Facebook Facebook Facebook Facebook
Detect Carbon Monoxide

BREAKING NEWS!! CO Danger in Schools!!

 

 

Why to Buy Pocket CO

Portable Protection from Deadly CO

Each year tens of thousands of people across the U.S., and even more globally, are poisioned by the toxic gas Carbon Monoxide (CO). These people include small airplane pilots, recreational boaters, truck drivers, students, firefighters, miners, scuba divers, homeowners and renters, and even families on vacation. This invisible gas can kill in just minutes, and non-fatal poisonings can leave victims violently ill. Countless more suffer mild symptoms everyday, and possibly long-term health effects, from repeated exposure to low-levels of CO in their jobs or homes.

Introducing Pocket CO Model 300, the world’s smallest renewable Carbon Monoxide detector. Designed by leading engineers in the air quality and gas detection industry, and built using cutting edge nanotechnology, Pocket CO is advanced enough for use by industry professionals but still incredibly simple to operate. Tiny enough to fit on a keychain, and weighing under 1 ounce, Pocket CO is an easy and affordable way to detect and monitor CO at home, away, or on the job. Learn more.

Educate Yourself

Carbon Monoxide (CO) is an odorless, tasteless gas produced by incomplete burning of fuels including gasoline, oil, and wood. When breathed, it deprives the blood stream of oxygen. Breathing a large enough concentration of CO can lead to illness, and even death. Learn more about CO from the links below, or read the full article on this “silent killer”.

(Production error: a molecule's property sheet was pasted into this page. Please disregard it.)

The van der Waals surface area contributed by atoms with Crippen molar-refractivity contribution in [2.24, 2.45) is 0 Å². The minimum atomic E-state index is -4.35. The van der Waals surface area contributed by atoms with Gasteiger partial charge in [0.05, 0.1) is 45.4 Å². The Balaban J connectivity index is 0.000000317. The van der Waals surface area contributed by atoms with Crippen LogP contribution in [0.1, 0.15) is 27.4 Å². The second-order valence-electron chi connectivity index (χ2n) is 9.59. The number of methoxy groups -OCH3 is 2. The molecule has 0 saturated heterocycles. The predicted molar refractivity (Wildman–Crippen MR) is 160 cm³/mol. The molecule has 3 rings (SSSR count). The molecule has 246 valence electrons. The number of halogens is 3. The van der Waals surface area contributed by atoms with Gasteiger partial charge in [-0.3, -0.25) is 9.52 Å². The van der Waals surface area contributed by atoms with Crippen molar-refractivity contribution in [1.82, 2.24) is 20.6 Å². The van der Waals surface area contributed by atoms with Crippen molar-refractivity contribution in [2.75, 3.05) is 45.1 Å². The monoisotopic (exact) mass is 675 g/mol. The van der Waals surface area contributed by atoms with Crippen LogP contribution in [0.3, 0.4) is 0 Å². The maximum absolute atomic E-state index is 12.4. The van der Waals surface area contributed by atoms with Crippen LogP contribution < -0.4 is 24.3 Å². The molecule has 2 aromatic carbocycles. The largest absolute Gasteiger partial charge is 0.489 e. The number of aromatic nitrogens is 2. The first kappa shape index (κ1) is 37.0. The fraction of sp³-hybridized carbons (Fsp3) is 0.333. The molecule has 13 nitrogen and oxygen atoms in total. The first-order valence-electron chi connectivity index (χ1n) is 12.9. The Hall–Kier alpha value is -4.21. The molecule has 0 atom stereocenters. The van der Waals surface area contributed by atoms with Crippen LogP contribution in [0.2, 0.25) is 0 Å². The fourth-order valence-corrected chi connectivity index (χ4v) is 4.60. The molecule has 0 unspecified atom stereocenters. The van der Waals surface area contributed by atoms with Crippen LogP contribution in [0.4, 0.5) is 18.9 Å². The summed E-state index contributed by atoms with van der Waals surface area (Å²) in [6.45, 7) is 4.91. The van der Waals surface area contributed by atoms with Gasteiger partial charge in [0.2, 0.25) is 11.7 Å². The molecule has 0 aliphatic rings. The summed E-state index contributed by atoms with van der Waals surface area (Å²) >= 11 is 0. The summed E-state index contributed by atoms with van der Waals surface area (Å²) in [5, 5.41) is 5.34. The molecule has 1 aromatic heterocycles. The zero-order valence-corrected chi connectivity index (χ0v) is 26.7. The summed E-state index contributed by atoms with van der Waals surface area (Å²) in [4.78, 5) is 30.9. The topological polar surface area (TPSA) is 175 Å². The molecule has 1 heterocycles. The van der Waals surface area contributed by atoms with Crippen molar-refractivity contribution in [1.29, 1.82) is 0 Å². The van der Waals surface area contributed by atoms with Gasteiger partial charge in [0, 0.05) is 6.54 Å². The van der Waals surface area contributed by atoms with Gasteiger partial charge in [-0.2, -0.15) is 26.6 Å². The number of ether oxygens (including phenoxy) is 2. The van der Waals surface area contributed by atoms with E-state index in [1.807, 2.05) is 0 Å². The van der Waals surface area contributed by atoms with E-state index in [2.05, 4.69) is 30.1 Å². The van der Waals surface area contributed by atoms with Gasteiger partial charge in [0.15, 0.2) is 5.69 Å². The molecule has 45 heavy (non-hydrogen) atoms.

Caitlin Brondolo Foundation

What our customers say

I am delighted with the size of the unit, which I keep on my airplane’s key chain. This ensures that it accompanies me on every flight… it was a relief last winter to know that the cabin was free of CO, especially with the cabin heat turned on.

Peter Bruckner, Pilot, May 2007

…sensitive and resilient enough to consistently provide accurate readings after multiple heavy exposure. …remarkable for its size …Top Value

Aviation Consumer.com Volume 35, Number 11, Nov 2005 (National Magazine performing independent test of CO monitors)

Last Wednesday I took off from Langley BC to Powell River and back to Langley in a Piper Cherokee for a dual cross country ride; this is a bit over two hours flight, and most of the way is along the Pacific coast. After I started the engine we heard some sort of beep in the cabin, so we looked at the instruments, checked cell phones, our headsets, everything seemed OK, plus none of us heard that kind of beep in a Cherokee before. It took us about a half hour of flight to figure out that the Pocket CO was beeping (was the first time using it, completely forgot I had it until my flight instructor asked me to check that “thing” hanging around my neck). When I read it, it showed 63ppm; so we closed the heaters, and opened all vents, until the reading dropped to 3ppm, that is a more “normal” figure. By now we were well above Vancouver, but because of the low reading we decided to keep going and not go back to Langley. Apparently the CO peaked to 90ppm (if I read the 12hrs log correctly), that was probably during our climb when we used full power. My flight instructor wanted to ground the airplane, but the end result was the school installed a new chemical indicator! The mechanics got a bit touchy, because the airplane just got back from a 100hrs check, they said there was no way we had any CO in the cabin, but I’ve seen the numbers, and I don’t really care what they say: I fly the airplane. I knew this little device could save my skin one day, I didn’t expect it so soon! I had a few more flights since then, with different airplanes, all show a very low CO number.

Ion, Canada, May 2010

…provided me with great peace of mind. …you’ve built a great little instrument.

Dr. H. Wohltjen, pilot and sensor expert, Aug 2005